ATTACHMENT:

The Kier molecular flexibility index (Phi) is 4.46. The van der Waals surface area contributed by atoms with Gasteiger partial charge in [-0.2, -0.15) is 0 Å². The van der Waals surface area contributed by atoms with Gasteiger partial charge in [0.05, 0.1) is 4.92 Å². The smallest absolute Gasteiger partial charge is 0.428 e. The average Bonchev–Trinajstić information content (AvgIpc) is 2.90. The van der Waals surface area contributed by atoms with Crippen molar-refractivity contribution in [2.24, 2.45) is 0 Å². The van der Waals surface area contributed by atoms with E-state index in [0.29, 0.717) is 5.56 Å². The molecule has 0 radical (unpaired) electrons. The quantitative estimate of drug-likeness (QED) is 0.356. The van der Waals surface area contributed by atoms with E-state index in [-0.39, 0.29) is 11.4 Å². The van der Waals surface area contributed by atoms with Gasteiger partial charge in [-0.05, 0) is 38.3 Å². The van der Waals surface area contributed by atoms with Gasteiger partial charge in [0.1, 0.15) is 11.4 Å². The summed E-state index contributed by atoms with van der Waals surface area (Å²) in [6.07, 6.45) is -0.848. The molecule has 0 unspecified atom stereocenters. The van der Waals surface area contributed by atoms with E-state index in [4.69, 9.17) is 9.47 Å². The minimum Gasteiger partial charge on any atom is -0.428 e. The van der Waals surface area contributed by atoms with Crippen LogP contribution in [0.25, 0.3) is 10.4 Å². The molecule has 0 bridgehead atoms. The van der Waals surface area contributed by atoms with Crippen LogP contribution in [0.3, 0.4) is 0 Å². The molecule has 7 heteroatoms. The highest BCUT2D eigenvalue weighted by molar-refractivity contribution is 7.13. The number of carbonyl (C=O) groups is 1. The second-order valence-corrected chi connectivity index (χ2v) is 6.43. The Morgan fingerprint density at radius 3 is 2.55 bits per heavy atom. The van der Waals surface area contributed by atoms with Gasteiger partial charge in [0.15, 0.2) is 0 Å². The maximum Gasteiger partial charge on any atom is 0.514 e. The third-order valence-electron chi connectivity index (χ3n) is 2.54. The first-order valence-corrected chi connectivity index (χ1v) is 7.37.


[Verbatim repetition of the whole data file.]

The Kier molecular flexibility index (Phi) is 4.46. The van der Waals surface area contributed by atoms with Gasteiger partial charge in [-0.2, -0.15) is 0 Å². The van der Waals surface area contributed by atoms with Gasteiger partial charge in [0.05, 0.1) is 4.92 Å². The smallest absolute Gasteiger partial charge is 0.428 e. The average Bonchev–Trinajstić information content (AvgIpc) is 2.90. The van der Waals surface area contributed by atoms with Crippen molar-refractivity contribution in [2.24, 2.45) is 0 Å². The van der Waals surface area contributed by atoms with E-state index in [0.29, 0.717) is 5.56 Å². The molecule has 0 radical (unpaired) electrons. The quantitative estimate of drug-likeness (QED) is 0.356. The van der Waals surface area contributed by atoms with E-state index in [-0.39, 0.29) is 11.4 Å². The van der Waals surface area contributed by atoms with Gasteiger partial charge in [-0.05, 0) is 38.3 Å². The van der Waals surface area contributed by atoms with Gasteiger partial charge in [0.1, 0.15) is 11.4 Å². The summed E-state index contributed by atoms with van der Waals surface area (Å²) in [6.07, 6.45) is -0.848. The molecule has 0 unspecified atom stereocenters. The van der Waals surface area contributed by atoms with E-state index in [4.69, 9.17) is 9.47 Å². The minimum Gasteiger partial charge on any atom is -0.428 e. The van der Waals surface area contributed by atoms with Crippen LogP contribution in [0.25, 0.3) is 10.4 Å². The molecule has 0 bridgehead atoms. The van der Waals surface area contributed by atoms with Crippen LogP contribution in [0.3, 0.4) is 0 Å². The molecule has 7 heteroatoms. The highest BCUT2D eigenvalue weighted by molar-refractivity contribution is 7.13. The number of carbonyl (C=O) groups is 1. The second-order valence-corrected chi connectivity index (χ2v) is 6.43. The Morgan fingerprint density at radius 3 is 2.55 bits per heavy atom. The van der Waals surface area contributed by atoms with Gasteiger partial charge in [0.15, 0.2) is 0 Å². The maximum Gasteiger partial charge on any atom is 0.514 e. The third-order valence-electron chi connectivity index (χ3n) is 2.54. The first-order valence-corrected chi connectivity index (χ1v) is 7.37.